USB reader for old 3.5" floppies

DonS

New Member
Cleaning out the closet and have a hundred or more old 3.5" floppies -
I'd like to have a look at a few before tossing and I know there are a few old files I'd like to capture.
Is there anyone with a floppy reader that connects via USB that I could borrow or maybe even buy.
Or, do you know of a service that transfers the data onto a USB stick to see what's on them?
Does anyone have any use for these old 3.5" floppy's? If so, they are free!
 

TimRichards

Active Member
Floppies: they’re such a good example of the march of progress. Initially they protected hours and hour of valuable work and as such were worth far more than their cost. Poetically speaking, let’s say they cost a dollar. Then they became more mass produced and sold for 50 cents. Eventually the market falls away and they are worth only a quarter. Then they stop selling them at retail and there is a surge of used ones in thrift stores or perhaps even at (the beginning of) online used sites, although most are trashed due to privacy concerns. Then you can’t give them away. However, eventually they become somewhat rare, and although very few need them, they become a niche market for the very few who will pay, probably paying as much or more more for the shipping than for the discs. Then too, also the specialists who retrieve ‘old data’ from theses discs for those who have failed to migrate regularly. And then the present, where such amounts of storage are too trivial to sell, and greater amounts,by far, are given out at conferences as nifty wrist-wrap USB stick with a Gigabyte or two. Let’s enjoy where we’ve been and where we’ve come to be!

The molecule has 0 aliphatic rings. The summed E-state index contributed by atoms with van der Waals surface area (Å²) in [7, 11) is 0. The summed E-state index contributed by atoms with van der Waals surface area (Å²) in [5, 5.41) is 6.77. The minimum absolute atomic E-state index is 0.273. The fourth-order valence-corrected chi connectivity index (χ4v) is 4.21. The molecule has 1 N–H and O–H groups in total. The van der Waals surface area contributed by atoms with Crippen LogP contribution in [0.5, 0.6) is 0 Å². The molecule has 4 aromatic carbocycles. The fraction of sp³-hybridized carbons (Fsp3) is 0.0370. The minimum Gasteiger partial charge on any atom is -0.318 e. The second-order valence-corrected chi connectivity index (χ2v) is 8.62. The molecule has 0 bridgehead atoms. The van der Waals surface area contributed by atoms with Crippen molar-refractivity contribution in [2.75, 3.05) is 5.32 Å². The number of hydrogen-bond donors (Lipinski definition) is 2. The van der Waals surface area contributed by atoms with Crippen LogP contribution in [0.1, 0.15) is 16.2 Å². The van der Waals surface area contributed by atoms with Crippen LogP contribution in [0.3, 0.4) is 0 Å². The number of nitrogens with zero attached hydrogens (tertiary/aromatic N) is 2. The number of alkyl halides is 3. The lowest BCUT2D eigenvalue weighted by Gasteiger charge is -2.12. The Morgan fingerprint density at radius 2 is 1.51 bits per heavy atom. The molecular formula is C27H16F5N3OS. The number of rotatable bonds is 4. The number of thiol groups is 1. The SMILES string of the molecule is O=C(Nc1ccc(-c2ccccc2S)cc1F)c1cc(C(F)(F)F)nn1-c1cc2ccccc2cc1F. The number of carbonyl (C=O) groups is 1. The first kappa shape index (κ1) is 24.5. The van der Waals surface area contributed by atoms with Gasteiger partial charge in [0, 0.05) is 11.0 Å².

DonS

New Member
Floppies: they’re such a good example of the march of progress. Initially they protected hours and hour of valuable work and as such were worth far more than their cost. Poetically speaking, let’s say they cost a dollar. Then they became more mass produced and sold for 50 cents. Eventually the market falls away and they are worth only a quarter. Then they stop selling them at retail and there is a surge of used ones in thrift stores or perhaps even at (the beginning of) online used sites, although most are trashed due to privacy concerns. Then you can’t give them away. However, eventually they become somewhat rare, and although very few need them, they become a niche market for the very few who will pay, probably paying as much or more more for the shipping than for the discs. Then too, also the specialists who retrieve ‘old data’ from theses discs for those who have failed to migrate regularly. And then the present, where such amounts of storage are too trivial to sell, and greater amounts,by far, are given out at conferences as nifty wrist-wrap USB stick with a Gigabyte or two. Let’s enjoy where we’ve been and where we’ve come to be!
Well put Tim:))
 

chas_m

Well-Known Member
You should be able to purchase a USB floppy disk reader from London drugs and other such stores. Check the box to make sure that it can read Macintosh-formatted floppies before buying.
 
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